The one thing I hear all the time is that a contract is for your protection after the renovation goes south. If we’re talking about financial compensation for a badly finished renovation, suing at the end of a project may not give you the results you want, even with an ironclad contract. The truth is, the paper your contract is written on is only worth what you are willing and able to spend to defend that contract in court possibly thousands of dollars. In the end, your contract could be a valuable tool in winning your legal case. Now the hard part: try collecting your judgment settlement after your contractor has closed down his company and opened again the next day under a new company name without any assets. I have a word for that and it’s not protection.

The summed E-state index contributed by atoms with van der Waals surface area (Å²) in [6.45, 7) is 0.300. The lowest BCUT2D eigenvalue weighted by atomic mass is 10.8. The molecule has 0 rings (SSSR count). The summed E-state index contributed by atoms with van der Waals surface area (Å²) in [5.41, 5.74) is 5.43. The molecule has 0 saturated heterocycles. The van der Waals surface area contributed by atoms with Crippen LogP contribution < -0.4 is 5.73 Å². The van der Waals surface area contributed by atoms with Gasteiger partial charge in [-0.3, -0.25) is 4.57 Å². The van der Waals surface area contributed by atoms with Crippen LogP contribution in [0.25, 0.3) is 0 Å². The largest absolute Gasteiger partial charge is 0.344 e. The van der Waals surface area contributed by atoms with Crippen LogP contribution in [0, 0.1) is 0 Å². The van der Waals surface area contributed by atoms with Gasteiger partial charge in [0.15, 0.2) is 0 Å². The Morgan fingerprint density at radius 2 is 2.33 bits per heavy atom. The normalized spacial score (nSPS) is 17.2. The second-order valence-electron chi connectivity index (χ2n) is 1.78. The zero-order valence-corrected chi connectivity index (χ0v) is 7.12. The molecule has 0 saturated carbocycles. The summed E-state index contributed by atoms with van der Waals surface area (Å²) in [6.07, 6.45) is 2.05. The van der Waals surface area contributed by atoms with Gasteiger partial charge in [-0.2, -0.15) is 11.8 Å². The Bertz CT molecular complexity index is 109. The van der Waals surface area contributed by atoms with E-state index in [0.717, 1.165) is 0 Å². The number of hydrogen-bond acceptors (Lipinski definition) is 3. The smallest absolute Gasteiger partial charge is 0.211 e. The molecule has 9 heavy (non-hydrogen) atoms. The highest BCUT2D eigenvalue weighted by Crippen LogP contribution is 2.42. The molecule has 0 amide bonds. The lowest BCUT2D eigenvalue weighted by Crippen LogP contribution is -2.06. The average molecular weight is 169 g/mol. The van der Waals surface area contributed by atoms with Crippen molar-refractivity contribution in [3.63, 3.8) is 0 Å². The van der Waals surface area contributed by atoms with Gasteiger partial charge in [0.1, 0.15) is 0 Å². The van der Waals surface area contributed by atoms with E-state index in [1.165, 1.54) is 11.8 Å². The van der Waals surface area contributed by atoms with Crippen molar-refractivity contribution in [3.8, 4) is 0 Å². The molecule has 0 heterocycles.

I really like this article for its practicality. I found myself saying, "well duh" at the end, but this is why the article is so useful. It covers very basic, but incredibly important areas of hiring a contractor, advice that could end up saving you thousands of dollars and a lot of sleepless nights.
I'd like to tell you that we never run into these problems, but as Realtors® who primarily work with clients selling their homes, the unfortunate truth is that both me and Nicole have heard way too many horror stories about contracting gone wrong.
Take a few minutes to read it, and the next time you think about hiring a contractor for a home improvement project, use this article to help guide your conversations before agreeing to anything.